The world order we know is already over, and Russia is moving fast to grab the advantage. Can Trump figure out the new war in time to win it?
A little over a year ago, on a pleasant late fall evening, I was sitting on my front porch with a friend best described as a Ukrainian freedom fighter. He was smoking a cigarette while we watched Southeast DC hipsters bustle by and talked about ‘the war’ — the big war, being waged by Russia against all of us, which from this porch felt very far away. I can’t remember what prompted it — some discussion of whether the government in Kyiv was doing something that would piss off the EU — but he took a long drag off his cigarette and said, offhand: “Russia. The EU. It’s all just more Molotov-Ribbentrop shit.”
His casual reference to the Hitler-Stalin pact dividing Eastern Europe before WWII was meant as a reminder that Ukraine must decide its future for itself, rather than let it be negotiated between great powers. But it haunted me, this idea that modern revolutionaries no longer felt some special affinity with the West. Was it the belief in collective defense that was weakening, or the underlying certitude that Western values would prevail?
Months later, on a different porch thousands of miles away, an Estonian filmmaker casually explained to me that he was buying a boat to get his family out when the Russians came, so he could focus on the resistance. In between were a hundred other exchanges — with Balts and Ukrainians, Georgians and Moldovans — that answered my question and exposed the new reality on the Russian frontier: the belief that, ultimately, everyone would be left to fend for themselves. Increasingly, people in Russia’s sphere of influence were deciding that the values that were supposed to bind the West together could no longer hold. That the world order Americans depend on had already come apart.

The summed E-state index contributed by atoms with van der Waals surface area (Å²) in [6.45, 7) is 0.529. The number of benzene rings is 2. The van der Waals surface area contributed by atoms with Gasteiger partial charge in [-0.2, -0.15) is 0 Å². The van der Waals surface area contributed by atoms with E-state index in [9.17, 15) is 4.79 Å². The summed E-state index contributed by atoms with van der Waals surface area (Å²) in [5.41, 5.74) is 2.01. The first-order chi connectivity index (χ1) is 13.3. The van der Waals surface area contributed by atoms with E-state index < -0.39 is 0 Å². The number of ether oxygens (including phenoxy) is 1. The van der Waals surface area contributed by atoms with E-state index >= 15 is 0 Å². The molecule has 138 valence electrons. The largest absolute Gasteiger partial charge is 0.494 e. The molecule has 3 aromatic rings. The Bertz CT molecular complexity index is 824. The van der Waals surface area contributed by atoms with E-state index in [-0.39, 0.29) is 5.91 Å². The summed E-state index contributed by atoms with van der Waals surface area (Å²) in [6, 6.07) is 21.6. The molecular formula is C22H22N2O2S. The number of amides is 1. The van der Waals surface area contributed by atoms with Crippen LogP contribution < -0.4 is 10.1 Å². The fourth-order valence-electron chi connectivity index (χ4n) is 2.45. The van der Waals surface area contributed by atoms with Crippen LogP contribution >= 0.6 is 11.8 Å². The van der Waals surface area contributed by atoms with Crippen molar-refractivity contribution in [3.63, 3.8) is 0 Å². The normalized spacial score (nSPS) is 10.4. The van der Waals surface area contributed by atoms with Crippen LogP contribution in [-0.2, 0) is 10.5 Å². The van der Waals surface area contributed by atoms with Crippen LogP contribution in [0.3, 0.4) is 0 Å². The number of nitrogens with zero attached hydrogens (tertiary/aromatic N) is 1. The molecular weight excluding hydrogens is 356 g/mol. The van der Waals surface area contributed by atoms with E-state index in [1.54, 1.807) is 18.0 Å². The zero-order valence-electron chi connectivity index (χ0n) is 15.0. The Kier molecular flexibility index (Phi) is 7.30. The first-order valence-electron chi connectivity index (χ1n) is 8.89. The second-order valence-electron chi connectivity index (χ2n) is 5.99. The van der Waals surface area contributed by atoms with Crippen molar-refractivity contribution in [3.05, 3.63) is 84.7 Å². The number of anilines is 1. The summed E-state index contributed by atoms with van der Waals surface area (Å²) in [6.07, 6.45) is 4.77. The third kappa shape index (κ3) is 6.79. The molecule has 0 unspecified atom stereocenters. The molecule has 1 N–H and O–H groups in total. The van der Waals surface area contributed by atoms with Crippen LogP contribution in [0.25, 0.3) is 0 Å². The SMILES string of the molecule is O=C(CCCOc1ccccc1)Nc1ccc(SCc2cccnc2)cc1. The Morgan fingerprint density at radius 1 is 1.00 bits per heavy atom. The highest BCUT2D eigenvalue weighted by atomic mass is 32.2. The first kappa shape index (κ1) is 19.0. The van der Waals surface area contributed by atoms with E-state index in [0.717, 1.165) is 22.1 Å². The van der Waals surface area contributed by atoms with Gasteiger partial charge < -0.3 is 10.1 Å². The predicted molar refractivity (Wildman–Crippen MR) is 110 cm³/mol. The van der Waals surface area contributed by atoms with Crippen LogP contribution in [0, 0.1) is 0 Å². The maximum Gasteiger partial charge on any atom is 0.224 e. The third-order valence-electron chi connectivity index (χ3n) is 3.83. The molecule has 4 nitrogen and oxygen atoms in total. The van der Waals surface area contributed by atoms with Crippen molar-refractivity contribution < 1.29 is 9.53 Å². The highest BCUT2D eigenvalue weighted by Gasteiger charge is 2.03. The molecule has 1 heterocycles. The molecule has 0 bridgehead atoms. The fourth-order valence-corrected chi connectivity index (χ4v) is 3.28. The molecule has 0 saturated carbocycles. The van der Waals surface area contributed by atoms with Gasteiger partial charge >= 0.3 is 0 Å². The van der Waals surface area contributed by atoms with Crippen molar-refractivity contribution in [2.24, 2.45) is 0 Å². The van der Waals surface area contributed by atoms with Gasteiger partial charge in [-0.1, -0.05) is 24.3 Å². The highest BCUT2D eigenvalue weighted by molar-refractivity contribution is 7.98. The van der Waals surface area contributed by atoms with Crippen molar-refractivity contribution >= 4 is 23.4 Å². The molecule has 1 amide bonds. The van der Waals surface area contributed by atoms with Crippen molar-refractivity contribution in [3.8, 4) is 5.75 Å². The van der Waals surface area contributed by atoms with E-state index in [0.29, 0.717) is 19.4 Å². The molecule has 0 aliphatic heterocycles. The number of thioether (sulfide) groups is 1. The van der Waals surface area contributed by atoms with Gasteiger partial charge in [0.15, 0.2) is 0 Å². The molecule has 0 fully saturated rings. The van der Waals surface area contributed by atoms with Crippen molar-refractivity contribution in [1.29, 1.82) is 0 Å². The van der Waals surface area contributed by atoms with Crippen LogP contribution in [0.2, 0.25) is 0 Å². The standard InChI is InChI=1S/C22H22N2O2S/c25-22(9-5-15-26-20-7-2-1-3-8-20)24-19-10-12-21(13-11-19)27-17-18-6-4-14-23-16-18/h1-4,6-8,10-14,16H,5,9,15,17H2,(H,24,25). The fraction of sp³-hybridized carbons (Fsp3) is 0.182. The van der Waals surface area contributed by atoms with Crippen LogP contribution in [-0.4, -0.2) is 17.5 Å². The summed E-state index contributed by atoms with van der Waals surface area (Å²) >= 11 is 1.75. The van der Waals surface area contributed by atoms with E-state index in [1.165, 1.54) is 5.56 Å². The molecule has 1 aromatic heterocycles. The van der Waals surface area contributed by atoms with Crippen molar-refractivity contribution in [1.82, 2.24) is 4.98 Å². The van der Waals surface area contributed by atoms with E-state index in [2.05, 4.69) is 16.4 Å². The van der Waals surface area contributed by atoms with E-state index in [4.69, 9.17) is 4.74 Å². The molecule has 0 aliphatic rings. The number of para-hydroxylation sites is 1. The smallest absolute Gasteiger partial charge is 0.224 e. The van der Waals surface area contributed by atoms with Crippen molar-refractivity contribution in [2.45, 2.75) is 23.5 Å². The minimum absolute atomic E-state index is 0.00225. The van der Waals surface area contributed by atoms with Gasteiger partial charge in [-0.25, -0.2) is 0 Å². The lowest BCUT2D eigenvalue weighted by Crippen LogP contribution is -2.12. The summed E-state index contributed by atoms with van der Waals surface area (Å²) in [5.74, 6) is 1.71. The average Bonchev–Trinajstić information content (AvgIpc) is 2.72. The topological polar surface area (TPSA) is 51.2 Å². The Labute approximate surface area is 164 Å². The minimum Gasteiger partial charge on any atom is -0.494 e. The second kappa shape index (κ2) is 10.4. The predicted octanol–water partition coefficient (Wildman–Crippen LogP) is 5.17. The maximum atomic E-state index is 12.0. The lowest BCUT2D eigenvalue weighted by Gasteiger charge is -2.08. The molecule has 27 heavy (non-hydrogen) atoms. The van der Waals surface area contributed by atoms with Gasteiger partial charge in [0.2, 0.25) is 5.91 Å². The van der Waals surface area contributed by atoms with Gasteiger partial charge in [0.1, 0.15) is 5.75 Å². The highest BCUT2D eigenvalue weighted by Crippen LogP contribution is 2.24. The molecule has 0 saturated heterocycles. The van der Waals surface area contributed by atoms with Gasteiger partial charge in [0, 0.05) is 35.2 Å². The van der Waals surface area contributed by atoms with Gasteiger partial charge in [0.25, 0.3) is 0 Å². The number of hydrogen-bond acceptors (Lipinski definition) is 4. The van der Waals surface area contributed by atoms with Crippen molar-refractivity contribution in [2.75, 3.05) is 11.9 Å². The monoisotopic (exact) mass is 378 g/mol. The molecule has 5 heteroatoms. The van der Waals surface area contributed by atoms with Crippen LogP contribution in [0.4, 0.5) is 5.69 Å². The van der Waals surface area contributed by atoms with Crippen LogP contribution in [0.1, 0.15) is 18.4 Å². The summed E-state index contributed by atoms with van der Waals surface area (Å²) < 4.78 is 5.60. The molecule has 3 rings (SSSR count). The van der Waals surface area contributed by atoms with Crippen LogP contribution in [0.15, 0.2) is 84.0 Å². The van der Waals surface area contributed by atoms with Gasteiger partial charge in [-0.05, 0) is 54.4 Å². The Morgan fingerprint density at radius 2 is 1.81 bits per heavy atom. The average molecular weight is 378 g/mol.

From Moscow, Vladimir Putin has seized the momentum of this unraveling, exacting critical damage to the underpinnings of the liberal world order in a shockingly short time. As he builds a new system to replace the one we know, attempts by America and its allies to repair the damage have been limited and slow. Even this week, as Barack Obama tries to confront Russia’s open and unprecedented interference in our political process, the outgoing White House is so far responding to 21st century hybrid information warfare with last century’s diplomatic toolkit: the expulsion of spies, targeted sanctions, potential asset seizure. The incoming administration, while promising a new approach, has betrayed a similar lack of vision. Their promised attempt at another “reset” with Russia is a rehash of a policy that has utterly failed the past two American administrations.